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AirAsia India to launch on 12-Jun-2014. The LCC's greatest test or its most lucrative opportunity?

AirAsia India has announced it will launch service on 12-Jun-2014. in this extract from the CAPA India Aviation Outlook Report 2014/15 we review the challenges and opportunities for the airline in this potentially massive market.  

The short notice startup in AirAsia's joint venture - including 30% shareholder Tata - has surprised competitors and could gain the airline the advantage of the early mover.

AirAsia's experience across the region could well lead to the introduction of new norms into the Indian market; but speedy introduction of changes to the 5 year/20 aircraft rule will be necessary to securing the success of the airline in the medium term.

CAPA's comprehensive 300-page India Aviation Outlook Report will be released on 15-Jun-2014. The Outlook includes CAPA's projections for traffic, capacity, yields and earnings and presents fleet induction plans, detailed operating and financial analysis, risk assessment of each Indian airlines and a review of prospective new entrants. The Outlook also outlines domestic and international plans, including expected bilateral developments.

Advance purchase discounts are available. Please contact Vishal Bhadola on capaindia@centreforaviation.com to order, or for more information.

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AirAsia India is the first start-up JV involving a foreign carrier to receive a licence in India in more than 20 years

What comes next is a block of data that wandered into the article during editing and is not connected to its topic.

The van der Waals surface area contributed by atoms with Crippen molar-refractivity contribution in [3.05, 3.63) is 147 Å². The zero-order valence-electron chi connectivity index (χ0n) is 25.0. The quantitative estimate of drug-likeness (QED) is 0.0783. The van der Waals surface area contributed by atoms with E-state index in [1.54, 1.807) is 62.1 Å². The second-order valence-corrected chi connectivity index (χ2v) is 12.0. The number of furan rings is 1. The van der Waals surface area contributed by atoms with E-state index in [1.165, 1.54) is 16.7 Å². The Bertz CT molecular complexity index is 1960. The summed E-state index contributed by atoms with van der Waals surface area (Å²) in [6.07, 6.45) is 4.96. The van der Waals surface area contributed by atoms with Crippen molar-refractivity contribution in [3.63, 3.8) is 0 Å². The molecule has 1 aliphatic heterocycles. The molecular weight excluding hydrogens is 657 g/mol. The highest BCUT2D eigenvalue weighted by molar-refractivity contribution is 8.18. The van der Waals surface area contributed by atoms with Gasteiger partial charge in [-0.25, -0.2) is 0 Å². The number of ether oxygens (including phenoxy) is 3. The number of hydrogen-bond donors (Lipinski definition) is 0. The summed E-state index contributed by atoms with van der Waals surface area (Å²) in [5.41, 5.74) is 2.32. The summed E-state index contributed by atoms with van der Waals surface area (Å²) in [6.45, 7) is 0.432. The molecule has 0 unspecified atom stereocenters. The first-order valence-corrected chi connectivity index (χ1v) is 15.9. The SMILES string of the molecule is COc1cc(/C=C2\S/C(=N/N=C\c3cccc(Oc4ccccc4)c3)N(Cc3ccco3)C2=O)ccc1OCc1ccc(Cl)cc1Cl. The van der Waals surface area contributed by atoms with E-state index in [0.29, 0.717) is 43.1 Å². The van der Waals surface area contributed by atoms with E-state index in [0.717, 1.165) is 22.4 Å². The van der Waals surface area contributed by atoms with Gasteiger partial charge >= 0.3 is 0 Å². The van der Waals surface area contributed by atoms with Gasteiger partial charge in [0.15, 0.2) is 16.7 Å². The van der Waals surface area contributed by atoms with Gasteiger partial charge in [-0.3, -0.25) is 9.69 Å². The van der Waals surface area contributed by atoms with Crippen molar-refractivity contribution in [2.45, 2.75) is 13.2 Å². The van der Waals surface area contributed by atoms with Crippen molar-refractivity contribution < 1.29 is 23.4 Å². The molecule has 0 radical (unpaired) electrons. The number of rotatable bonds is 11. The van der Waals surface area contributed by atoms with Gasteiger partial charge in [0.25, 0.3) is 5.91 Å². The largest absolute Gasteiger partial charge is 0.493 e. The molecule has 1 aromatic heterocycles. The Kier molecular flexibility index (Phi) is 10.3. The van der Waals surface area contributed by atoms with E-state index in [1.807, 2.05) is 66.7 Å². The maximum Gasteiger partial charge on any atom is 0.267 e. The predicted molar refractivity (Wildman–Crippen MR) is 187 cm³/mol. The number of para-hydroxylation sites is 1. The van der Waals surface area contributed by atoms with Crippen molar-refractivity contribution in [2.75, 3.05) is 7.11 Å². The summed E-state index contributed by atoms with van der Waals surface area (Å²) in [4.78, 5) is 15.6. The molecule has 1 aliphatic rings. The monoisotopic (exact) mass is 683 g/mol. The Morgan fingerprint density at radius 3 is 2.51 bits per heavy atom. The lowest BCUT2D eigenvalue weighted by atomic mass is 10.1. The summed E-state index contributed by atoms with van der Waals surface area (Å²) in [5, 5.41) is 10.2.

When Jet Airways launched as an air taxi operator in May-1993 it was backed by foreign carriers. Gulf Air and Kuwait Airways equally shared a 40% stake in the fledgling airline, the maximum foreign direct investment permitted at the time. This strategic investment undoubtedly provided Jet Airways with a number of benefits including access to expertise and international feed, as well as the ability to wet lease aircraft when required.

However, in 1996 the Government of India declared that foreign airline shareholdings were not in the interests of India’s aviation sector and would no longer be permitted. Ostensibly this was because private carriers were still relatively small and the concern was that foreign airlines would control their development in such a way as to feed their offshore hubs, relegating the Indian carrier to the status of a regional carrier. But in reality it was a move designed to thwart the ambitions of the Tata Group and Singapore Airlines to jointly launch a domestic carrier in India.

This decision in 1996 was a reflection of the negative role played by vested interests in India’s regulatory framework. The industry paid a high price because it prevented the entry of strategic investors with expertise that could have supported the development of a more corporatised and professional sector.

In Sep-2012 the government finally overturned this restriction and allowed foreign airlines to invest up to 49% in Indian carriers. Six months later AirAsia was the first airline to respond to the opportunity and announced plans to establish a start-up JV LCC to operate under the brand AirAsia India. AirAsia was to hold the largest share at 49%, while two Indian partners, Tata Sons (30%) and Telestra Tradeplace (21%) would hold the balance.

The regulatory challenges faced by AirAsia India were in line with CAPA’s expectations; and reminiscent of the obstacles faced by Tata-SIA in 1996

When the JV was announced in Feb-2013 CAPA welcomed AirAsia’s decision and the involvement of Tata Sons, but cautioned that the process of obtaining regulatory approvals would be very challenging. That has certainly been the case.